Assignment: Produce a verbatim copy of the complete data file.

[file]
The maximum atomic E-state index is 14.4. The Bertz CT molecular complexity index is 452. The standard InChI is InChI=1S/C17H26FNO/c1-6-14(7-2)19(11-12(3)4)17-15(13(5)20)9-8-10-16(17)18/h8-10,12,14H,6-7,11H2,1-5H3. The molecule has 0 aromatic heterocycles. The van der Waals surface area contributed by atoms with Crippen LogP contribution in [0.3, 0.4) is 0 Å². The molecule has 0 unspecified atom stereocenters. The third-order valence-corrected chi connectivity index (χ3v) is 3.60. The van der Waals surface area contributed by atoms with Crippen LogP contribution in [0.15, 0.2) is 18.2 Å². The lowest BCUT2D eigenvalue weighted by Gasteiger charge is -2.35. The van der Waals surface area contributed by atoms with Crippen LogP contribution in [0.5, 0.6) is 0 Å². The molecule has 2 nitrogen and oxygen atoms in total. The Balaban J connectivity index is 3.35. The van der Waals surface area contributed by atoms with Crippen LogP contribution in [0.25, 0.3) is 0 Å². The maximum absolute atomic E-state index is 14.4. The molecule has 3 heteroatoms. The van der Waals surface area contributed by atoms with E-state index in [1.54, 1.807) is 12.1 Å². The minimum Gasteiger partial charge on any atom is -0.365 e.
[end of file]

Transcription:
The maximum atomic E-state index is 14.4. The Bertz CT molecular complexity index is 452. The standard InChI is InChI=1S/C17H26FNO/c1-6-14(7-2)19(11-12(3)4)17-15(13(5)20)9-8-10-16(17)18/h8-10,12,14H,6-7,11H2,1-5H3. The molecule has 0 aromatic heterocycles. The van der Waals surface area contributed by atoms with Crippen LogP contribution in [0.3, 0.4) is 0 Å². The molecule has 0 unspecified atom stereocenters. The third-order valence-corrected chi connectivity index (χ3v) is 3.60. The van der Waals surface area contributed by atoms with Crippen LogP contribution in [0.15, 0.2) is 18.2 Å². The lowest BCUT2D eigenvalue weighted by Gasteiger charge is -2.35. The van der Waals surface area contributed by atoms with Crippen LogP contribution in [0.5, 0.6) is 0 Å². The molecule has 2 nitrogen and oxygen atoms in total. The Balaban J connectivity index is 3.35. The van der Waals surface area contributed by atoms with Crippen LogP contribution in [0.25, 0.3) is 0 Å². The maximum absolute atomic E-state index is 14.4. The molecule has 3 heteroatoms. The van der Waals surface area contributed by atoms with E-state index in [1.54, 1.807) is 12.1 Å². The minimum Gasteiger partial charge on any atom is -0.365 e.